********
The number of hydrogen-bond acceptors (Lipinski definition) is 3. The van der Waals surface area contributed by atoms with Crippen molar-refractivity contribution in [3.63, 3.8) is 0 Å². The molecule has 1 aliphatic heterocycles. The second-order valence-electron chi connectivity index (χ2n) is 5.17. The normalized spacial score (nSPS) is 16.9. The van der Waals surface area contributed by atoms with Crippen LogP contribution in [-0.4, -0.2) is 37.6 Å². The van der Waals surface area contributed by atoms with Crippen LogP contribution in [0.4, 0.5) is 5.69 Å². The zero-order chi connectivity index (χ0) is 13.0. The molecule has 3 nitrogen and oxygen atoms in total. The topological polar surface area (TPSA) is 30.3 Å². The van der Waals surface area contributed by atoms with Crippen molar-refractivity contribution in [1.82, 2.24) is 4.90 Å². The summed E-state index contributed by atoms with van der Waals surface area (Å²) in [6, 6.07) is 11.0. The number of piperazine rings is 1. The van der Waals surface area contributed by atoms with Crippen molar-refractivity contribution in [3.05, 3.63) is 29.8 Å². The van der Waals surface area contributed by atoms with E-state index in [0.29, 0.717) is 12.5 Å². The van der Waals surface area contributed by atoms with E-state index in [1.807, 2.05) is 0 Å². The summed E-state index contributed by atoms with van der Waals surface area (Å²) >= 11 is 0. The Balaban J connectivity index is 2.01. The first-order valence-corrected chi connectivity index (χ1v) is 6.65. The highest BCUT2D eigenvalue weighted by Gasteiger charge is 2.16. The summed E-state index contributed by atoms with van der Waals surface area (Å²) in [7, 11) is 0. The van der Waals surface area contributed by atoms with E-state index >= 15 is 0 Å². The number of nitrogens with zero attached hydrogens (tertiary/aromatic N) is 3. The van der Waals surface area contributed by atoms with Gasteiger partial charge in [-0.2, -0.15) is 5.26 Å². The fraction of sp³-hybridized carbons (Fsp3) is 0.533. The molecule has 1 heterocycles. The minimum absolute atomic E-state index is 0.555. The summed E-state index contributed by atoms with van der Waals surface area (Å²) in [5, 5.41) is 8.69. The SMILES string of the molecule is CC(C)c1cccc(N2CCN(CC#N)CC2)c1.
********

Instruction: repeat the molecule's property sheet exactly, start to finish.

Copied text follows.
The number of hydrogen-bond acceptors (Lipinski definition) is 3. The van der Waals surface area contributed by atoms with Crippen molar-refractivity contribution in [3.63, 3.8) is 0 Å². The molecule has 1 aliphatic heterocycles. The second-order valence-electron chi connectivity index (χ2n) is 5.17. The normalized spacial score (nSPS) is 16.9. The van der Waals surface area contributed by atoms with Crippen LogP contribution in [-0.4, -0.2) is 37.6 Å². The van der Waals surface area contributed by atoms with Crippen LogP contribution in [0.4, 0.5) is 5.69 Å². The zero-order chi connectivity index (χ0) is 13.0. The molecule has 3 nitrogen and oxygen atoms in total. The topological polar surface area (TPSA) is 30.3 Å². The van der Waals surface area contributed by atoms with Crippen molar-refractivity contribution in [1.82, 2.24) is 4.90 Å². The summed E-state index contributed by atoms with van der Waals surface area (Å²) in [6, 6.07) is 11.0. The number of piperazine rings is 1. The van der Waals surface area contributed by atoms with Crippen molar-refractivity contribution in [3.05, 3.63) is 29.8 Å². The van der Waals surface area contributed by atoms with E-state index in [0.29, 0.717) is 12.5 Å². The van der Waals surface area contributed by atoms with E-state index in [1.807, 2.05) is 0 Å². The summed E-state index contributed by atoms with van der Waals surface area (Å²) >= 11 is 0. The Balaban J connectivity index is 2.01. The first-order valence-corrected chi connectivity index (χ1v) is 6.65. The highest BCUT2D eigenvalue weighted by Gasteiger charge is 2.16. The summed E-state index contributed by atoms with van der Waals surface area (Å²) in [7, 11) is 0. The van der Waals surface area contributed by atoms with E-state index >= 15 is 0 Å². The number of nitrogens with zero attached hydrogens (tertiary/aromatic N) is 3. The van der Waals surface area contributed by atoms with Gasteiger partial charge in [-0.2, -0.15) is 5.26 Å². The fraction of sp³-hybridized carbons (Fsp3) is 0.533. The molecule has 1 heterocycles. The minimum absolute atomic E-state index is 0.555. The summed E-state index contributed by atoms with van der Waals surface area (Å²) in [5, 5.41) is 8.69. The SMILES string of the molecule is CC(C)c1cccc(N2CCN(CC#N)CC2)c1.